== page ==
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Structuralism vs. Functionalism
Structuralism and functionalism explore the human mind; both are concerned with the conscious self, despite the verbal bashing of each side. While they had some similarities, they also had many differences which will be explored below Structuralism, the first major school of thought in psychology, was founded by Wilhelm Wundt. It is the study of the elements of consciousness, and focused on breaking down mental processes into the most basic components. “In Wudnt’s view, the mind had the power to organize mental elements voluntarily” (Schultz, D.P. & Schultz, S.E., 2008, p.122). In order to do this structuralism relied on a method called introspection. Introspection, however, had a principle flaw and was one basic reason that structuralism completely died in psychology upon Wundt’s death (Psychology World, 2006).
The subject agreement and reliability of structuralism was not consistent with mainstream views of experimental psychologists today (Psychology World, 2006). It maintained that a “conscious experience must be described in its most basic terms,” (Psychology World, 2006). Structuralism was also later criticized, mainly by behaviorists, claiming that the theory dealt primarily with internal behavior. It was argued that this was a non-observable element of consciousness which could not be measured accurately.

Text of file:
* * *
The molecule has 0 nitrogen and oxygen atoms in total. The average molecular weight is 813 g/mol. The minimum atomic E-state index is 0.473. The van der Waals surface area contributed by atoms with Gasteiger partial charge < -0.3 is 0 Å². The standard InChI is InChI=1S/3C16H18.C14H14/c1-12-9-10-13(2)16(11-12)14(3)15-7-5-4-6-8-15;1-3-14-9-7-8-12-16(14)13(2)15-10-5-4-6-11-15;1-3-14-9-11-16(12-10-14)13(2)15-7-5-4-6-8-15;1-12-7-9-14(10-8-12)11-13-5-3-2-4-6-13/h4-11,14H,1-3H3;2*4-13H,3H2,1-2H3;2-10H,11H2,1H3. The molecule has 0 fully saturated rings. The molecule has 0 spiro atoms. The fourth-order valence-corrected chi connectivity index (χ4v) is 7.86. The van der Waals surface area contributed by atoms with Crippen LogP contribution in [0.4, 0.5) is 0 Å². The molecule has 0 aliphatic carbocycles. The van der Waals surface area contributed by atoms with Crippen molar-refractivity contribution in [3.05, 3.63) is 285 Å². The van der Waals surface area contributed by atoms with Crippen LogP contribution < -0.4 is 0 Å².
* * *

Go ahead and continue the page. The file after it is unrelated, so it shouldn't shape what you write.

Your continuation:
Functionalism formed as a reaction to structuralism; it was influenced by the work of William James and the evolutionary theory of Charles Darwin. Functionalism is concerned with how the mind functions, and therefore also used the method of introspection. “Functionalists studied the mind not from the standpoint of its composition-its mental elements of structure-but rather as a conglomerate or accumulation of functions and processes that lead to practical consequences in the real world” (Schultz, D.P. & Schultz, S.E., 2008, p.145). Functionalism emphasized individual...
Cited: Oxford Companion to the Mind. (2006). William James and Functionalism. Retrieved October 7,
Psychology World. (2006). Structuralism. Retrieved October 7, 2006 at
Schultz, D.P. & Schultz, S.E. (2008). A History of Modern Psychology (9th ed.). California: Thomas Wadsworth.
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